On August 28, 1963, one-hundred years after the signing of the Emancipation Proclamation, approximately 200,000 to 250,000 people arrived in Washington, D.C., and peacefully marched down Constitution and Independence Avenues to the Lincoln Memorial, to rectify, in the words of A. Philip Randolph, “old grievances and to help resolve an American crisis.” Precipitating factors included the subjugation of African Americans to Jim Crow segregation and laws in practically every sector in society, a disproportionate level of high unemployment and unequal wages, and other forms of legal, economic, and social inequality.
The marchers, representing rural and urban areas from every corner of the nation, arrived by train, plane, bus, and car. Newspapers reported that the marchers were young and old; black, white, and brown. They were sharecroppers and socialites. The marchers were prayerful, jubilant, and tearful; embraced each other throughout the day and sang traditional spirituals such as “Oh Freedom,” “Ain’t Gon’ Let Nobody Turn Me Round,” and “We Shall Overcome.” These supporters of the March were in Washington to introduce ten levels of demands, of which the first was the demand for comprehensive and effective civil rights legislation that would guarantee all Americans: (1) access to all public accommodations, (2) decent housing, (3) adequate and integrated education, and (4) the right to vote. Other demands included: withholding Federal funds from all programs in which discrimination exists; a massive federal program to train and place all unemployed workers –black and white—on meaningful and dignified jobs with decent wages.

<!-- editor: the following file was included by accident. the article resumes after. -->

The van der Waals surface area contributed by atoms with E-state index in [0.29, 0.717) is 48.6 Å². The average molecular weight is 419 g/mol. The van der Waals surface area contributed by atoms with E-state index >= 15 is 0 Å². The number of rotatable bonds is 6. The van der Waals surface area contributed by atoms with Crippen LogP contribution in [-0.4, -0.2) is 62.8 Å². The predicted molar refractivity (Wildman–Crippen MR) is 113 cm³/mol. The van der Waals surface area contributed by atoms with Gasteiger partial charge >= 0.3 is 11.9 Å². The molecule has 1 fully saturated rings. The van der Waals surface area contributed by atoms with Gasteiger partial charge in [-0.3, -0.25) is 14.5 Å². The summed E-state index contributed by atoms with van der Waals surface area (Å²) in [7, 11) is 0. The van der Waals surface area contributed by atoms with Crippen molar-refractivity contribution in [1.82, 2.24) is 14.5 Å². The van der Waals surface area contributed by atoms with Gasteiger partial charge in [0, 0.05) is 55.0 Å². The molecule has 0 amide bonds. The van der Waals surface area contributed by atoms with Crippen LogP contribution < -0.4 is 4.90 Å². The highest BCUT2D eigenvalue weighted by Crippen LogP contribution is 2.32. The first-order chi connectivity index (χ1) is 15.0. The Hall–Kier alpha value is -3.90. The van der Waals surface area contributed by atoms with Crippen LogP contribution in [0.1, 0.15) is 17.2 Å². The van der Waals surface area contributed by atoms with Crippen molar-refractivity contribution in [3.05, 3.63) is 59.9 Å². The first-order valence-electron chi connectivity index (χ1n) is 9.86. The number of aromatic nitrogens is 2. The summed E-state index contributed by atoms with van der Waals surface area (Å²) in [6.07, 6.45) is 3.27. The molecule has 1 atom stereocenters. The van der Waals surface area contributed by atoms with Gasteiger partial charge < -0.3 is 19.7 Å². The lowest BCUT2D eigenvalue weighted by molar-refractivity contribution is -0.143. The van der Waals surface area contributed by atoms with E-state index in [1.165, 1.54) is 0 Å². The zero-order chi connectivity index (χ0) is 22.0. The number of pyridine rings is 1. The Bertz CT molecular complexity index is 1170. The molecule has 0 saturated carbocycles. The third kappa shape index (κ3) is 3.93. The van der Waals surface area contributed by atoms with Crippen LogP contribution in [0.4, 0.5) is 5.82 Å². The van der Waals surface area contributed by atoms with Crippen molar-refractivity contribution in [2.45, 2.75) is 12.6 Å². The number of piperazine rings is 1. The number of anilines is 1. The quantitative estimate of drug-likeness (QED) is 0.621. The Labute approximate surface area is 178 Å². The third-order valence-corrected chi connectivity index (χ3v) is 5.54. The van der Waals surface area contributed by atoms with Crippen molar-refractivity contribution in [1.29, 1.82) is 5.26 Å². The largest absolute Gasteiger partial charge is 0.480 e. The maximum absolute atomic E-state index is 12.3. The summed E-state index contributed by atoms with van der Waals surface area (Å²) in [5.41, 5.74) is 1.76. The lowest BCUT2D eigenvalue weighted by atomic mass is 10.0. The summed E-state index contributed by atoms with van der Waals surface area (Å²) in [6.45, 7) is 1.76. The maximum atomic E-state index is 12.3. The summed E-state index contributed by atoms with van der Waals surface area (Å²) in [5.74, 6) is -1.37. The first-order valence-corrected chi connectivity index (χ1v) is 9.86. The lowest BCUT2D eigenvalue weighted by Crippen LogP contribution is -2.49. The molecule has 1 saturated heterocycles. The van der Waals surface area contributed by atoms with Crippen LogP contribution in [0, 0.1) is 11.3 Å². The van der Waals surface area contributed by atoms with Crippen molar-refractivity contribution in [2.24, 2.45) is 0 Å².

The six primary organizers and organizations for the March were: (1) James Farmer, National Director of the Congress of Racial Equality (CORE), (2) Reverend Martin Luther King, President of the Southern Christian Leadership Conference (SCLC), (3) John Lewis, Chairman of the Student Non-violent Coordinating Committee (SNCC), (4) A. Philip Randolph, President of the Negro American Labor Organization, (5) Roy Wilkins, Executive Secretary of the National Association for the Advancement of Colored People (NAACP), and (6) Whitney Young, Executive Director of the Urban League. These leaders of prominent civil rights organizations came together to commemorate the centennial of the Emancipation Proclamation and to call attention to the atrocities African Americans were still experiencing. The Reverend Dr. Martin Luther King gave his iconic “I Have a Dream”External speech on this occasion.
The 1963 March on Washington for Jobs and Freedom drew attention to the systemic racism and the discrimination which African Americans still experience in education, housing, and jobs. It also called for Federal legislation to guarantee the right to vote for all Americans.